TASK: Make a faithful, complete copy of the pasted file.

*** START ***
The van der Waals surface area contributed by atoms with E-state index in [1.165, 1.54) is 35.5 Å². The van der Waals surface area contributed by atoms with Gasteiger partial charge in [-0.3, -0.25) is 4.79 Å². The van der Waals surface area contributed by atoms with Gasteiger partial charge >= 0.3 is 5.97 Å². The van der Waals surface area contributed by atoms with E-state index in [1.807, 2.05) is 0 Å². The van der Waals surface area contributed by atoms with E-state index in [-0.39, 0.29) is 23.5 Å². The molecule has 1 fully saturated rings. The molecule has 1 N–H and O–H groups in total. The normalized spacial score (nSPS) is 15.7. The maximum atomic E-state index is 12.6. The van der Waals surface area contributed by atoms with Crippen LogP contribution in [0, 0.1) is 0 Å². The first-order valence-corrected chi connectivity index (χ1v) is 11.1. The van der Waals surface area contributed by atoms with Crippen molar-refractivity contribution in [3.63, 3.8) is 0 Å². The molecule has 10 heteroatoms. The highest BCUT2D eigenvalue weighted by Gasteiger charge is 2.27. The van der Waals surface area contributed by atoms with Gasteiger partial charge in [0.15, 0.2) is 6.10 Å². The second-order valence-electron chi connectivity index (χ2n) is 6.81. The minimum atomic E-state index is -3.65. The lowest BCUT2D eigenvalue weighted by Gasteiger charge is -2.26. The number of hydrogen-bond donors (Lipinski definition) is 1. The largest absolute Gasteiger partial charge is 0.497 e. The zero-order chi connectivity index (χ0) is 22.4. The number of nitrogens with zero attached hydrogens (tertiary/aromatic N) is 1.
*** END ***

The van der Waals surface area contributed by atoms with E-state index in [1.165, 1.54) is 35.5 Å². The van der Waals surface area contributed by atoms with Gasteiger partial charge in [-0.3, -0.25) is 4.79 Å². The van der Waals surface area contributed by atoms with Gasteiger partial charge >= 0.3 is 5.97 Å². The van der Waals surface area contributed by atoms with E-state index in [1.807, 2.05) is 0 Å². The van der Waals surface area contributed by atoms with E-state index in [-0.39, 0.29) is 23.5 Å². The molecule has 1 fully saturated rings. The molecule has 1 N–H and O–H groups in total. The normalized spacial score (nSPS) is 15.7. The maximum atomic E-state index is 12.6. The van der Waals surface area contributed by atoms with Crippen LogP contribution in [0, 0.1) is 0 Å². The first-order valence-corrected chi connectivity index (χ1v) is 11.1. The van der Waals surface area contributed by atoms with Crippen molar-refractivity contribution in [3.63, 3.8) is 0 Å². The molecule has 10 heteroatoms. The highest BCUT2D eigenvalue weighted by Gasteiger charge is 2.27. The van der Waals surface area contributed by atoms with Gasteiger partial charge in [0.15, 0.2) is 6.10 Å². The second-order valence-electron chi connectivity index (χ2n) is 6.81. The minimum atomic E-state index is -3.65. The lowest BCUT2D eigenvalue weighted by Gasteiger charge is -2.26. The number of hydrogen-bond donors (Lipinski definition) is 1. The largest absolute Gasteiger partial charge is 0.497 e. The zero-order chi connectivity index (χ0) is 22.4. The number of nitrogens with zero attached hydrogens (tertiary/aromatic N) is 1.